parentForKey lookup table with the current tile as the parent.
Notice that we are not storing the actual
Tile reference but just its
Next, we can use the
parentForKey lookup to get all the tiles that make a path from the target location to the starting location.
The goal of this code is to find the lineage that takes us from the target position back to the start position.
We do this by adding the target's parent to the
path array and then doing the same for that parent's parent and so forth until we get to the start position.
Another way to look at it:
target -> parent -> grandparent -> great grandparent -> ... -> start
This lineage is what makes up the
path array. The position of each ancestor is added to this list and then the entire list reversed.
Moving the Player Along a Path
Now we can give the player the
path array and have it move to each position one after the other.
Start by adding these properties and methods to the
This new code should be pretty straight forward. We add the
moveToTarget properties that will hold the path of positions and the current position to move to.
! operator on line 18. This is the non-null assertion operator. This lets us tell TypeScript that the result of
shift() will return a valid value and not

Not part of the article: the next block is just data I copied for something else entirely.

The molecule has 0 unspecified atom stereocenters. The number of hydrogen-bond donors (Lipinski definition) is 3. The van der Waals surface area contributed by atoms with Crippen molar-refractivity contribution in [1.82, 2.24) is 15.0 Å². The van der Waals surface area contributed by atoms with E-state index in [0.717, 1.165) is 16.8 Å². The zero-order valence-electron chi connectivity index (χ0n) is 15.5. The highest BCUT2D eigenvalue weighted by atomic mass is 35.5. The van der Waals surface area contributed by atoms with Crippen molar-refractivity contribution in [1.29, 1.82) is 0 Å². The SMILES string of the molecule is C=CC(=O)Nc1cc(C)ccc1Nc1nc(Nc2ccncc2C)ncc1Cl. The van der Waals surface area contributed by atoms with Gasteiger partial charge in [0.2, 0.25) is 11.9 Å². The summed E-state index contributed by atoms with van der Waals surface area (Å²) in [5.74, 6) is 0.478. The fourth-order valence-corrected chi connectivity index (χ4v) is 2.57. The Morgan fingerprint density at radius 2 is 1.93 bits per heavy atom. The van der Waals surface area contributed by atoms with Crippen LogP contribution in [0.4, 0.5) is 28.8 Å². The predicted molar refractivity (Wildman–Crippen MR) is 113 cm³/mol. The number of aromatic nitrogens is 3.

We are going to replace the existing
update(cursors: Phaser.Types.Input.Keyboard.CursorKeys) method with a new one on line 27. The player's movement will be based on
moveToTarget instead of
CursorKeys so we no longer need
cursors to be passed in.
We'll use logic that mimics keys being pressed depending on where
moveToTarget is relative to the player's position. We've left this method relatively similar to the original so that you can more easily compare and see the differences.
dy to represent the difference in
moveToTarget and the player's position.
The player is considered to have arrived at the target if
dy are within
5 pixels of the target location on either side. This check happens on lines 18 and 22.
Then on line 31, a new
moveToTarget position is set by taking the next one from
this.movePath. If there are no more positions left then
moveToTarget is set to
undefined and the player will stop moving.
downDown variables that were used to denote arrow keys being pressed is now set based on whether
dy is positive or negative.
Lastly, the same animation and velocity logic is used to move the player each frame.
Putting it Together
We created a bunch of code, methods, and functions so let's use them together to achieve point & click movement!
Back in the
create() method of the
Game Scene we need to use
findPath() and call
You should end up with something like this that will find an appropriate path around walls and move the player along that path:
This was a meaty article full of code so take some time to digest it!
Try using the NE, SE, SW, and NW diagonal neighbors in the breadth-first search algorithm to see how that changes the path.
We've completely omitted the logic for collecting treasure chests for simplicity so feel free to see how you can add that back!